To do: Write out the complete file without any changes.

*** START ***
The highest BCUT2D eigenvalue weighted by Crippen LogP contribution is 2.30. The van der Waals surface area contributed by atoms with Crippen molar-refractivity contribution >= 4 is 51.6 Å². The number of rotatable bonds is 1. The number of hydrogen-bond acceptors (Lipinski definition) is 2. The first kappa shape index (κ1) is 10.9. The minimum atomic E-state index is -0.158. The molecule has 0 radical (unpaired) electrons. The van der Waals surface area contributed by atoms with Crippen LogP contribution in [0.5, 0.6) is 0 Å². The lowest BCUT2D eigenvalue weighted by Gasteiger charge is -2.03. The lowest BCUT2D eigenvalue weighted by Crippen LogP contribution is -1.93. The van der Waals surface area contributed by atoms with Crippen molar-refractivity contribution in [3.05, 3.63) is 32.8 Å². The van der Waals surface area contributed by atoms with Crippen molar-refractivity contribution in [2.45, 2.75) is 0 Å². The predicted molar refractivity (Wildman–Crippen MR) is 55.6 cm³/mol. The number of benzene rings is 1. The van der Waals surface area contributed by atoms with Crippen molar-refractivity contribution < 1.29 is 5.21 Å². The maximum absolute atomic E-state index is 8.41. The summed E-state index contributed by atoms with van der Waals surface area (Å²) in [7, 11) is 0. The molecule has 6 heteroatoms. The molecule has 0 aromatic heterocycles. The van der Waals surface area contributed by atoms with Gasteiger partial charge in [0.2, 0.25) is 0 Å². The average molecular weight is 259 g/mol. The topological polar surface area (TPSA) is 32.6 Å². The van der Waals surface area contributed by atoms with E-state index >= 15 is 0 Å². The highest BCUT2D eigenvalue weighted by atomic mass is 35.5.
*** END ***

The highest BCUT2D eigenvalue weighted by Crippen LogP contribution is 2.30. The van der Waals surface area contributed by atoms with Crippen molar-refractivity contribution >= 4 is 51.6 Å². The number of rotatable bonds is 1. The number of hydrogen-bond acceptors (Lipinski definition) is 2. The first kappa shape index (κ1) is 10.9. The minimum atomic E-state index is -0.158. The molecule has 0 radical (unpaired) electrons. The van der Waals surface area contributed by atoms with Crippen LogP contribution in [0.5, 0.6) is 0 Å². The lowest BCUT2D eigenvalue weighted by Gasteiger charge is -2.03. The lowest BCUT2D eigenvalue weighted by Crippen LogP contribution is -1.93. The van der Waals surface area contributed by atoms with Crippen molar-refractivity contribution in [3.05, 3.63) is 32.8 Å². The van der Waals surface area contributed by atoms with Crippen molar-refractivity contribution in [2.45, 2.75) is 0 Å². The predicted molar refractivity (Wildman–Crippen MR) is 55.6 cm³/mol. The number of benzene rings is 1. The van der Waals surface area contributed by atoms with Crippen molar-refractivity contribution < 1.29 is 5.21 Å². The maximum absolute atomic E-state index is 8.41. The summed E-state index contributed by atoms with van der Waals surface area (Å²) in [7, 11) is 0. The molecule has 6 heteroatoms. The molecule has 0 aromatic heterocycles. The van der Waals surface area contributed by atoms with Gasteiger partial charge in [0.2, 0.25) is 0 Å². The average molecular weight is 259 g/mol. The topological polar surface area (TPSA) is 32.6 Å². The van der Waals surface area contributed by atoms with E-state index >= 15 is 0 Å². The highest BCUT2D eigenvalue weighted by atomic mass is 35.5.